Wow! Where has the semester gone?! It feels like just yesterday that I moved in and got ready for my first semester. Time seems to fly by pretty fast the older we get and as such we lose time to do the things we enjoy doing. I know that for me I have found less time to do the one thing I like the most- reading. I have always loved to sit down on a rainy day and delve into the world of my current favorite author. I could lose myself for hours in C.S. Lewis’ mythical lands and Jane Austen’s romances. But now all my time is taken up with homework, studying, and hanging out with friends. Don’t get me wrong I like being able to do productive things but reading gives you chance to step out of your world and into someone else’s. Reading provides an opportunity for you to expand your worldview and at the same time, enjoy the expansion.
When I first started working here at the library, I was amazed at all the books I saw. I was in heaven! (Or something relatively close.) And when I found out that the Juvenile section had books I had loved reading when I was homeschooled, I had a hard time containing my excitement. One particular afternoon I remember shelving some books in the Juvenile section and I came across a book that my mom had read to my siblings and me when we were kids. I remember this book all too well because it was a mind game book that I didn’t understand as a child. So I decided to re-read the book and see if I could figure it out. The book, The Westing Game by Ellen Raskin, is a story about a rich business owner who is found dead in his estate. In his will he invites a seemingly random collection of people to a game of whodunit. The prize is his mass fortune. Each person is paired up with another “heir” and the couple is given a set of clues that is supposed to help them figure out who murdered the rich man. This book is filled with laughable drama and dialogue, mind bending twists and turns, and even a few explosions! I invite all of you to join in the madness to figure out who murdered Mr. Westing and why over Christmas break. It is a short and enjoyable read that allows you to expand your mind without hurting it too much! It can be found in the Juvenile section under PZ7.R375 Wes 1997.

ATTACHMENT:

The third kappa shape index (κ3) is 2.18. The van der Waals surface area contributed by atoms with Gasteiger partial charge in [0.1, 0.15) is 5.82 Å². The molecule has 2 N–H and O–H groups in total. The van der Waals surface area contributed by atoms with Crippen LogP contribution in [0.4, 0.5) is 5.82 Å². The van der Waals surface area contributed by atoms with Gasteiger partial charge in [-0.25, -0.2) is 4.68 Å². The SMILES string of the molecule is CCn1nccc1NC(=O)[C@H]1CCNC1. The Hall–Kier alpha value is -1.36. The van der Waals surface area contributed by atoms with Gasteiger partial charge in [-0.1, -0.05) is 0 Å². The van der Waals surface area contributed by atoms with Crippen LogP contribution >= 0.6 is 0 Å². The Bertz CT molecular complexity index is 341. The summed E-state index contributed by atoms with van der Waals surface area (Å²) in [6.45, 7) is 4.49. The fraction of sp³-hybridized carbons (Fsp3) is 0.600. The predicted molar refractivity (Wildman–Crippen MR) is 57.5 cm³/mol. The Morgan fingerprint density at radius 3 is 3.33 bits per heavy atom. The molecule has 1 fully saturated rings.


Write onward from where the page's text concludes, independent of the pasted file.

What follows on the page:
Have a great break and Merry Christmas!